On the face of it, this legend might seem non-objectionable.  We are all aware of the fact that the Bible is not, nor does it ever claim to be, a textbook on Science.  It doesn’t inform us about botany or biology or chemistry or physics: science does, so what’s the problem?

To put it simply, the trouble is that it says far too much about the competence of science, and far too little about the scope and authority of Scripture.  It is quite subtle, yet the problem is acute.  As it sits, saying “The Bible tells us how to go to heaven” is like saying “Jesus teaches us how to be nice.”  A Gospel tract can tell you how to get to heaven!  But the Bible is the Word of God.  It is the only “word” from the outside.  That is to say, it is the only word which is not fashioned by the finite and fallen ingenuity of man.  As such the Bible is the final court of appeal on God-made reality.  To confine it within the bounds of a rather thoughtless jingle is to treat it with dishonor.

Yet that is just one part of the problem.  The catchphrase goes on to assert that “science tells us how the heavens go.”  To this we may reply, “Only if that science agrees with the Bible!”  To create an artificial divide between the Bible and science like this is disastrous.  In point of fact, the Word of God tells us how the heavens go (to the extent that they speak of the heavens), and we would be well advised to accept no “scientific” statement which contradicts the Bible’s teaching on this or any bother subject.  If “science” tells us we evolved from cosmic dust, or we came from apes, or that there is no God (or no way to know there is a God), and a thousand other pronouncements besides, then “science” isn’t true knowledge (which is the meaning of the Latin term scientia).  In fact, it isn’t even science.  It is “science (or “knowledge”) falsely so-called” (1 Tim. 6:20).

Do the problems end there?  I wish they did, but there is more to say, because this way of putting things leads to thinking that the Bible only touches upon the thin aspects of living which we call “spiritual”; all the rest of reality is then thought to be open to independent reasoning virtually unrelated to the pronouncements of Scripture.  Once this thought enters the Christian’s mind it acts like a cancer, and very soon what we proudly call “the Christian worldview” becomes a small timid thing, with little relevance for most of the “non-spiritual” spheres of life.  It is not surprising that our youth are leaving the faith in droves if they are being fed such a paltry diet of the biblical viewpoint.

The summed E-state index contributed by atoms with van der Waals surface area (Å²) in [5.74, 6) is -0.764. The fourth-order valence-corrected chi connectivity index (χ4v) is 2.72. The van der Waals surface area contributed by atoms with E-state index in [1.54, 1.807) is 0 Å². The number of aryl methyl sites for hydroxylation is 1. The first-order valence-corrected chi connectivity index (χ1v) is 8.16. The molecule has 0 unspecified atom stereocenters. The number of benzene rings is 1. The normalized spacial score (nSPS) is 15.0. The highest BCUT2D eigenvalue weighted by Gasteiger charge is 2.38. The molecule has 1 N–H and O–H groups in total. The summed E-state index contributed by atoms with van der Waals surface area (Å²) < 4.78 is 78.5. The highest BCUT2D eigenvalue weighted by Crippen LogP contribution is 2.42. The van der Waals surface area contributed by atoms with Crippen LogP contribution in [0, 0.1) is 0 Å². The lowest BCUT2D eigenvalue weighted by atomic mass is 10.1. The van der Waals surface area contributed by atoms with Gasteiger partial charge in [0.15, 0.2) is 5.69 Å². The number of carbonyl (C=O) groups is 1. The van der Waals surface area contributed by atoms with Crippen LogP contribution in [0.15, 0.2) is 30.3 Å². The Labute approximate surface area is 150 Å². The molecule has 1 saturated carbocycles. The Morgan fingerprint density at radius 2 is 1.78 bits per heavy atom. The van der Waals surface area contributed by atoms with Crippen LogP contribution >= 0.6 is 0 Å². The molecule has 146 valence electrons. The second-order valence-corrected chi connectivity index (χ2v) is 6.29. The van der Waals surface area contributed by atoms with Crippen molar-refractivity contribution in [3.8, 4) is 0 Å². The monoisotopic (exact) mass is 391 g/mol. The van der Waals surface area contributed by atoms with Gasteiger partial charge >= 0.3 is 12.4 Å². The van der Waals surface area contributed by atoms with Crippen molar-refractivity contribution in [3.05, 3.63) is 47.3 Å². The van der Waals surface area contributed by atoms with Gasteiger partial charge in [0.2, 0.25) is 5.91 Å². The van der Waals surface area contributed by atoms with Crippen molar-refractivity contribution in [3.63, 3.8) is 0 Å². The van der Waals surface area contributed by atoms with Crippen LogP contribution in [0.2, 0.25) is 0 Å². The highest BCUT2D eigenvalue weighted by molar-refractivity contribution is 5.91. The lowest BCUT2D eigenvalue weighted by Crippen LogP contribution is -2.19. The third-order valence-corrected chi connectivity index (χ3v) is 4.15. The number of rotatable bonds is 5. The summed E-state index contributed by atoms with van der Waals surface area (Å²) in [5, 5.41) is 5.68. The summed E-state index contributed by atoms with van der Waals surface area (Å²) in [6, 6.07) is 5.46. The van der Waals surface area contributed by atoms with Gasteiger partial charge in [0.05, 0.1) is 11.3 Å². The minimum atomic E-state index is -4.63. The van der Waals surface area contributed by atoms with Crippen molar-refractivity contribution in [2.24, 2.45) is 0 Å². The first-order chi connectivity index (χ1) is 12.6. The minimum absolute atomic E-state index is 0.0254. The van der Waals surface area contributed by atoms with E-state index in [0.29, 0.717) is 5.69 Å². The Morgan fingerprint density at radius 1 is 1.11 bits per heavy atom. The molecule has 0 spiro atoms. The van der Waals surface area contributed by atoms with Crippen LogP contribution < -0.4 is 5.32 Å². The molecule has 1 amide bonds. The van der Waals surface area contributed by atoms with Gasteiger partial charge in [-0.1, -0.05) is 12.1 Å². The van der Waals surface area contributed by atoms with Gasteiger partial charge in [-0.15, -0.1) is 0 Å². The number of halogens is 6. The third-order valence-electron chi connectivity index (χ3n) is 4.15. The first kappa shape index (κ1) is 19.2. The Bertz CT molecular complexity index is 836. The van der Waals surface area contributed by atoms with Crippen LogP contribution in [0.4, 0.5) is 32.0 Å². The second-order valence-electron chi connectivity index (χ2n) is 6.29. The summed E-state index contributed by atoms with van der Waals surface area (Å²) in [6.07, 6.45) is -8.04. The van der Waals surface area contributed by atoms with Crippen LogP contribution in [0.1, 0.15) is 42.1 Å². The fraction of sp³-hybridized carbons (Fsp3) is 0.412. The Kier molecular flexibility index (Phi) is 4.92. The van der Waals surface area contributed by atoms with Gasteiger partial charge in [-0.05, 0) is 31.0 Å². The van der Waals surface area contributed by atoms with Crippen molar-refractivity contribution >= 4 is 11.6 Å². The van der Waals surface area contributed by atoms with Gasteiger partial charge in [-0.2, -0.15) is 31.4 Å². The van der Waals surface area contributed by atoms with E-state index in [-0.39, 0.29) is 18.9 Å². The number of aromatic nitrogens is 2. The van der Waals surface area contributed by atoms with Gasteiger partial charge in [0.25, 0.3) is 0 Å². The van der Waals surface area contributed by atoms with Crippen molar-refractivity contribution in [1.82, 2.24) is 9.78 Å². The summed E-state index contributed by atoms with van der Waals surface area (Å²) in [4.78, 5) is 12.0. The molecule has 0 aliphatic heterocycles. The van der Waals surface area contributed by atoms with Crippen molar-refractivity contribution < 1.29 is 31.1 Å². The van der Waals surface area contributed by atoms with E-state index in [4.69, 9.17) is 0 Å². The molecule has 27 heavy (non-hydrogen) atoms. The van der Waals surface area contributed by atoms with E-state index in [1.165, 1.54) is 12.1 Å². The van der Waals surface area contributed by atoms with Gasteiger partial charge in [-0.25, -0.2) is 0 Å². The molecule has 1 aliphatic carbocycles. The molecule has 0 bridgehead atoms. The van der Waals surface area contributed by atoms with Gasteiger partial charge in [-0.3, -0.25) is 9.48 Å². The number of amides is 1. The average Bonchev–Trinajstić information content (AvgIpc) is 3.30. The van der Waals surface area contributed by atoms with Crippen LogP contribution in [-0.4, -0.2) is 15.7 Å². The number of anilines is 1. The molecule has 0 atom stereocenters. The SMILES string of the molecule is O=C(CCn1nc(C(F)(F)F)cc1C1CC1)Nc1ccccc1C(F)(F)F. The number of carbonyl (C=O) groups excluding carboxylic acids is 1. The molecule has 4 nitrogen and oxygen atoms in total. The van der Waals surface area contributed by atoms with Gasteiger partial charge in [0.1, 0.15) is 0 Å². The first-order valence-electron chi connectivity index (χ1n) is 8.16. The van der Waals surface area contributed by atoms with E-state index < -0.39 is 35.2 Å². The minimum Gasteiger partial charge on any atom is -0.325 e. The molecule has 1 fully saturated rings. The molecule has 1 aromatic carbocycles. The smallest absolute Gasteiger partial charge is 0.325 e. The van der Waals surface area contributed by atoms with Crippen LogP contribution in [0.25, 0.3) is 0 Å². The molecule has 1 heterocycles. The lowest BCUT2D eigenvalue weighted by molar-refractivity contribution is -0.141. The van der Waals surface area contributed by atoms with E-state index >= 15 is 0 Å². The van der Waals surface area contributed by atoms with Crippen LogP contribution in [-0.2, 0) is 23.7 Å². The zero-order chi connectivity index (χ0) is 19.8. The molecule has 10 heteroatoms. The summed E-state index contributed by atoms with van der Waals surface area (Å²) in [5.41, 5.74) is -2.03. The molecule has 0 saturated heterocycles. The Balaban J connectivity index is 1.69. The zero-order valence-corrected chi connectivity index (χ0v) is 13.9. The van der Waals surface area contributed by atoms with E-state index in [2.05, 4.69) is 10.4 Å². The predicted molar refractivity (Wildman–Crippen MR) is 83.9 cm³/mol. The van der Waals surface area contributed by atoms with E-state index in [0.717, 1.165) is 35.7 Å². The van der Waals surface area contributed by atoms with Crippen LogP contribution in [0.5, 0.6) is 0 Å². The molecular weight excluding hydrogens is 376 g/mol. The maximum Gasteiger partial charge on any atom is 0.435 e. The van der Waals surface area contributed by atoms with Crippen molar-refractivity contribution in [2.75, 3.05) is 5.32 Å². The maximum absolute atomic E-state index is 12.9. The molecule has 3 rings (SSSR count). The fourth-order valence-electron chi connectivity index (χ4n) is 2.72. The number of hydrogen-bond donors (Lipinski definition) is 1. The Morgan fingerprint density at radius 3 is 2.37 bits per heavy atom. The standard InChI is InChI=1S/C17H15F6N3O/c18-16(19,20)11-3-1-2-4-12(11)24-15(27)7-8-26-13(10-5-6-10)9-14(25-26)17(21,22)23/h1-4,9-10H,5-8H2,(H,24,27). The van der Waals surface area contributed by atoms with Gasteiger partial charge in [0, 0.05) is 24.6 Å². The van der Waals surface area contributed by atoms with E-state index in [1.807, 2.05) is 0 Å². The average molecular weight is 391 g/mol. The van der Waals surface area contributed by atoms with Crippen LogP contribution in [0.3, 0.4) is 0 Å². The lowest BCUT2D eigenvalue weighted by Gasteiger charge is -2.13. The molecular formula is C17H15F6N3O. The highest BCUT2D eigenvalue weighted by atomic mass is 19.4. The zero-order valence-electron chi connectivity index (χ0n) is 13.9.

So why do some respected Christian leaders (like Norman Geisler and Bruce Waltke) make use of this slogan?  There is a clear reason, and it highlights the problem of what I might call “intellectual schizophrenia.”  This problem comes about when a person does not have both eyes and ears on the text of Scripture, but has one ear open to another authority – usually if not always the pronouncements of modern science.  Of course, these leaders do not sense any competition between these two authorities. But that is because they have accepted the forced interpretations of the Bible in order to include statements from scientists which would otherwise contradict the clear statements of the Word of God. When defending their embrace of “scientific” opinions seemingly at variance with the Bible these writers are often led into affirming positions which neither the Bible nor secular science agree with.  This is what we will look at next time.


My Materials on Biblical Covenantalism

I have been asked to put my stuff on Biblical Covenantalism in one place.  These are the main posts which, I think, define and expound the concept and indicate where I am going with it.  I hope placing them together helps out.